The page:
Lirac – the best kept secret in the Rhône
Lirac is often described as poor man’s Chateauneuf du Pape and whilst this has some relevance it is demeaning to this superb red wine from the Rhône region of France. The wines are often high in alcohol sometimes achieving in excess of 15% ABV and yet they are often silky smooth in texture. This is often why this style of wine is known as the best kept secret in the Rhône.
One exceptional example of the great value for money wines to come from this appellation is the Domaine des Cigalounes Lirac. This exceptional value for money wine retails at only £12.17 a bottle with extra case discounts available for those who wish to lay this wine down and watch it mature.
On the eastern bank of the Rhône in southern France, vintners have produced Lirac wine since before the Roman Empire. In the 14th century, both Popes ordered casks and casks for their respective papal courts, and once the schism was healed, the Pope in Rome continued the tradition. The Lirac vineyards have always had a friendly rivalry with those on the western bank: Châteauneuf-du-Pape.
Lirac wine is made from a mixture of grape varieties, the most dominant of which is Grenache noir. Grenache noir grapes are spicy and fruity and have extremely strong raspberry and strawberry palates. The Grenache noir grapes also produce wines of above-average alcohol content, and Lirac wine must be at least 11.5 percent alcohol by volume.
The other notable grape varieties included in every vintage of Lirac wine are:
In contrast the wines of Chateauneuf du Pape can use up to 13 different grapes in the blend and this is often one of the reasons for the vast differences in price for this wine.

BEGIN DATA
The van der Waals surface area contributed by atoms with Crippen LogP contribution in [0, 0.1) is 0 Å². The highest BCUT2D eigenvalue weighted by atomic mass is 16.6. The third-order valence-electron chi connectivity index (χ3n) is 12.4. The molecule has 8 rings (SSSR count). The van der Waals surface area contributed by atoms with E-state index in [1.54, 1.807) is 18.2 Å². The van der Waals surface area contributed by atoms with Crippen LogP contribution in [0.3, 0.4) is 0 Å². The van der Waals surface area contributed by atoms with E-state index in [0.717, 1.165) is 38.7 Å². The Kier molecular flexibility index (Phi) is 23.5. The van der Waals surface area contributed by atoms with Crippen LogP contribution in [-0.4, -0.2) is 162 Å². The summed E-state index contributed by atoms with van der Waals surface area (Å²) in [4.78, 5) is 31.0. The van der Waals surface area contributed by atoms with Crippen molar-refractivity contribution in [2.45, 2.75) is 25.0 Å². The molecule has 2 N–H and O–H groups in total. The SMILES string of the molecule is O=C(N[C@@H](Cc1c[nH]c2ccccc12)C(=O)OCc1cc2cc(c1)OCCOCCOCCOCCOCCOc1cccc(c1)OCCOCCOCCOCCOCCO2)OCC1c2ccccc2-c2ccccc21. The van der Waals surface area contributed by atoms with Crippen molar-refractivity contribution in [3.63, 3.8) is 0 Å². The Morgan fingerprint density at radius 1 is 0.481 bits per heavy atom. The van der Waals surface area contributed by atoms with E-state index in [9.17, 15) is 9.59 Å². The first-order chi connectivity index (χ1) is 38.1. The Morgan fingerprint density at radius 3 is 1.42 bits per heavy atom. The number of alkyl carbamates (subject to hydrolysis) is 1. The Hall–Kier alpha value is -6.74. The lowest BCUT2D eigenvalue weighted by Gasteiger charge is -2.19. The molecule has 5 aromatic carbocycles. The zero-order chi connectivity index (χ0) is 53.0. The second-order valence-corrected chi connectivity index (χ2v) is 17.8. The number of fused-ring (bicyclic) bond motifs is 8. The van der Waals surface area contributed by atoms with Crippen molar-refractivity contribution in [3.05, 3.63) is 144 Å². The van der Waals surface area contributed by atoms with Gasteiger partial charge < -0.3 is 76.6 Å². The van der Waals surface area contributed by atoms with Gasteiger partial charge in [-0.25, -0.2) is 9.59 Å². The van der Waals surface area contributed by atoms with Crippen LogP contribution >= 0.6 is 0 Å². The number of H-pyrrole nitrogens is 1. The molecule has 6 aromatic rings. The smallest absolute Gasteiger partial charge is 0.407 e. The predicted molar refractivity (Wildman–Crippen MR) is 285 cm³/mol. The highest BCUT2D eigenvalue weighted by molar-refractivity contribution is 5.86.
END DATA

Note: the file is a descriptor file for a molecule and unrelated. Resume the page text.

Syrah grapes produce stronger tannins than Grenache noir, and their berry flavour tends more to blackberry than to raspberry. Occasional vintages have a slight chocolaty flavour which when combined with the blackcurrant makes this a delightful wine. Mourvèdre grapes are the most astringent of the four because they are generally very high in tannins.
The grapes also produce even more alcohol content than Grenache noir grapes. Cinsault and Carignan are like twins who are polar opposites. While Cinsault grapes are soft and fruity, Carignan are almost as astringent as Mourvèdre.
The winemakers in the Lirac region use specific blending rules to differentiate their wines from those of other winemakers in the surrounding area. Any Lirac wine must use at least 40 percent Grenache noir. At least 25 percent must be a combination of Syrah and Mourvèdre, and at least 10 percent must be a combination of Cinsault and Carignan.
In all, the region is as diverse as it is popular. Apart from the famous red wines produced in this appellation, there are 100 other growers who also produce excellent white and rosé wines. The Rosés are almost dark enough to be reds themselves, and the whites are as floral and fruity as reds made from Cinsault alone would be. Heavy investment from international investors in the 1950s saw the wines reputation rise from “pretty good” to remarkable.
Lirac wines are popular not only because of their excellence but also because of their reasonable price. Certain other regions, although not Châteauneuf-du-Pape, nearby that have much more prestige, in many cases undeservedly, drive up wine prices. The wines of the Lirac region, however, remain affordable for the average budding connoisseur.
It is recommended decanting Lirac for at least 60 minutes prior to serving to appreciate the finer nuances and allow any lingering tannins to soften. It is a superb match for grilled red meats and game but is soft enough to be drunk on it’s own.